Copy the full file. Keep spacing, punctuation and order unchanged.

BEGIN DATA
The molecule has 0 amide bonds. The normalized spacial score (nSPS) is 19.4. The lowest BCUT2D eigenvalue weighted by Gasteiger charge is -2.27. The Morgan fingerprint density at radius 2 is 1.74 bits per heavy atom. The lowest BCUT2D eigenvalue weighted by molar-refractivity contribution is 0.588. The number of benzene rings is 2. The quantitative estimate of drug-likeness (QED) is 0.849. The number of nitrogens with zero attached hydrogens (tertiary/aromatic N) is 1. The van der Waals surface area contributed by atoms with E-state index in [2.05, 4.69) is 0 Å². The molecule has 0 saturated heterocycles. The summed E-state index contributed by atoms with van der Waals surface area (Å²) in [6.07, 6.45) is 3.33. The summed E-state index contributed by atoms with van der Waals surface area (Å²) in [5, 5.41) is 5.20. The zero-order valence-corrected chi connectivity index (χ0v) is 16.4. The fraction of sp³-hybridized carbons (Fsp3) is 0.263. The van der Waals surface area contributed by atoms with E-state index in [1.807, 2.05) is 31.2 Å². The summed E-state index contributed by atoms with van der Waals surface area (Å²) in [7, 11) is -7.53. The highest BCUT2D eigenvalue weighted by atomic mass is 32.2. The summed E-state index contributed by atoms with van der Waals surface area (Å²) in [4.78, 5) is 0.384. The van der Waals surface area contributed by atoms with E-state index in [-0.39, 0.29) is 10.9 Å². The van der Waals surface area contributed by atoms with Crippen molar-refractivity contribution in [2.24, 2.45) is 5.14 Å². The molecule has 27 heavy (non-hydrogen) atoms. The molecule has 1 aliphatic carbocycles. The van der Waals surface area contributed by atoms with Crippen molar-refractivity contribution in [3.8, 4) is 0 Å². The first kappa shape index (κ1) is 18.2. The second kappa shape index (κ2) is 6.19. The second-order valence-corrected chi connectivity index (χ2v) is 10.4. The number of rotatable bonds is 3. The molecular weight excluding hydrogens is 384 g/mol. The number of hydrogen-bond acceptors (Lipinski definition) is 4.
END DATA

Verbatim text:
The molecule has 0 amide bonds. The normalized spacial score (nSPS) is 19.4. The lowest BCUT2D eigenvalue weighted by Gasteiger charge is -2.27. The Morgan fingerprint density at radius 2 is 1.74 bits per heavy atom. The lowest BCUT2D eigenvalue weighted by molar-refractivity contribution is 0.588. The number of benzene rings is 2. The quantitative estimate of drug-likeness (QED) is 0.849. The number of nitrogens with zero attached hydrogens (tertiary/aromatic N) is 1. The van der Waals surface area contributed by atoms with E-state index in [2.05, 4.69) is 0 Å². The molecule has 0 saturated heterocycles. The summed E-state index contributed by atoms with van der Waals surface area (Å²) in [6.07, 6.45) is 3.33. The summed E-state index contributed by atoms with van der Waals surface area (Å²) in [5, 5.41) is 5.20. The zero-order valence-corrected chi connectivity index (χ0v) is 16.4. The fraction of sp³-hybridized carbons (Fsp3) is 0.263. The van der Waals surface area contributed by atoms with E-state index in [1.807, 2.05) is 31.2 Å². The summed E-state index contributed by atoms with van der Waals surface area (Å²) in [7, 11) is -7.53. The highest BCUT2D eigenvalue weighted by atomic mass is 32.2. The summed E-state index contributed by atoms with van der Waals surface area (Å²) in [4.78, 5) is 0.384. The van der Waals surface area contributed by atoms with E-state index in [-0.39, 0.29) is 10.9 Å². The van der Waals surface area contributed by atoms with Crippen molar-refractivity contribution in [2.24, 2.45) is 5.14 Å². The molecule has 27 heavy (non-hydrogen) atoms. The molecule has 1 aliphatic carbocycles. The van der Waals surface area contributed by atoms with Crippen molar-refractivity contribution in [3.8, 4) is 0 Å². The first kappa shape index (κ1) is 18.2. The second kappa shape index (κ2) is 6.19. The second-order valence-corrected chi connectivity index (χ2v) is 10.4. The number of rotatable bonds is 3. The molecular weight excluding hydrogens is 384 g/mol. The number of hydrogen-bond acceptors (Lipinski definition) is 4.